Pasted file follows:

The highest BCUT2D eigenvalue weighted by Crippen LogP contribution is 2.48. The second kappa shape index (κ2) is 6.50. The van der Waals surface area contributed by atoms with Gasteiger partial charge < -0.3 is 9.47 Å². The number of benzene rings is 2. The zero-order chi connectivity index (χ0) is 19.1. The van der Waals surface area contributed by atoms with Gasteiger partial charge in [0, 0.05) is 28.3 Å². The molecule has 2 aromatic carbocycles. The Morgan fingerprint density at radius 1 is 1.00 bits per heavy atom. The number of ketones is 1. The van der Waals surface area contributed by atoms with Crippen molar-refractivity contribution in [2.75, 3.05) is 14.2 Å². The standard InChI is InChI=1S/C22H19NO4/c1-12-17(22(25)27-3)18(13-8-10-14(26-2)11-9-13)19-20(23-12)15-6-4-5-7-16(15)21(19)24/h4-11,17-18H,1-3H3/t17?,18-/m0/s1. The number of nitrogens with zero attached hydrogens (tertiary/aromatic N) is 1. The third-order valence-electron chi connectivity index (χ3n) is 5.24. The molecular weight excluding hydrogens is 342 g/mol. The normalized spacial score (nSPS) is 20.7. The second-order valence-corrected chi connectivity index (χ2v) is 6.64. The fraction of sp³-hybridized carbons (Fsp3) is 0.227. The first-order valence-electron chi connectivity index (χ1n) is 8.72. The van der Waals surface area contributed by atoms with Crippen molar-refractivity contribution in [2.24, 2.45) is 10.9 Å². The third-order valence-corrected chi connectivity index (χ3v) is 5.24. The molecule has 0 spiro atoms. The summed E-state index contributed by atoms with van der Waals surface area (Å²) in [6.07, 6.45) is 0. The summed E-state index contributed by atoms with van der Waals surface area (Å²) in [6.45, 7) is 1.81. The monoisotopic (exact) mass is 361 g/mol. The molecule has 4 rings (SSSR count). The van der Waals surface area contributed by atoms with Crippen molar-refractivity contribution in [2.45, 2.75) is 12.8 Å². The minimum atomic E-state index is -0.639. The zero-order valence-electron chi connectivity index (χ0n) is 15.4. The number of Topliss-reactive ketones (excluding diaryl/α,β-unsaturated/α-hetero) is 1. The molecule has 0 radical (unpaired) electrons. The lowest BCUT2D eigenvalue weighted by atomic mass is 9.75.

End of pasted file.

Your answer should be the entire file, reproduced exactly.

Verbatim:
The highest BCUT2D eigenvalue weighted by Crippen LogP contribution is 2.48. The second kappa shape index (κ2) is 6.50. The van der Waals surface area contributed by atoms with Gasteiger partial charge < -0.3 is 9.47 Å². The number of benzene rings is 2. The zero-order chi connectivity index (χ0) is 19.1. The van der Waals surface area contributed by atoms with Gasteiger partial charge in [0, 0.05) is 28.3 Å². The molecule has 2 aromatic carbocycles. The Morgan fingerprint density at radius 1 is 1.00 bits per heavy atom. The number of ketones is 1. The van der Waals surface area contributed by atoms with Crippen molar-refractivity contribution in [2.75, 3.05) is 14.2 Å². The standard InChI is InChI=1S/C22H19NO4/c1-12-17(22(25)27-3)18(13-8-10-14(26-2)11-9-13)19-20(23-12)15-6-4-5-7-16(15)21(19)24/h4-11,17-18H,1-3H3/t17?,18-/m0/s1. The number of nitrogens with zero attached hydrogens (tertiary/aromatic N) is 1. The third-order valence-electron chi connectivity index (χ3n) is 5.24. The molecular weight excluding hydrogens is 342 g/mol. The normalized spacial score (nSPS) is 20.7. The second-order valence-corrected chi connectivity index (χ2v) is 6.64. The fraction of sp³-hybridized carbons (Fsp3) is 0.227. The first-order valence-electron chi connectivity index (χ1n) is 8.72. The van der Waals surface area contributed by atoms with Crippen molar-refractivity contribution in [2.24, 2.45) is 10.9 Å². The third-order valence-corrected chi connectivity index (χ3v) is 5.24. The molecule has 0 spiro atoms. The summed E-state index contributed by atoms with van der Waals surface area (Å²) in [6.07, 6.45) is 0. The summed E-state index contributed by atoms with van der Waals surface area (Å²) in [6.45, 7) is 1.81. The monoisotopic (exact) mass is 361 g/mol. The molecule has 4 rings (SSSR count). The van der Waals surface area contributed by atoms with Crippen molar-refractivity contribution in [2.45, 2.75) is 12.8 Å². The minimum atomic E-state index is -0.639. The zero-order valence-electron chi connectivity index (χ0n) is 15.4. The number of Topliss-reactive ketones (excluding diaryl/α,β-unsaturated/α-hetero) is 1. The molecule has 0 radical (unpaired) electrons. The lowest BCUT2D eigenvalue weighted by atomic mass is 9.75.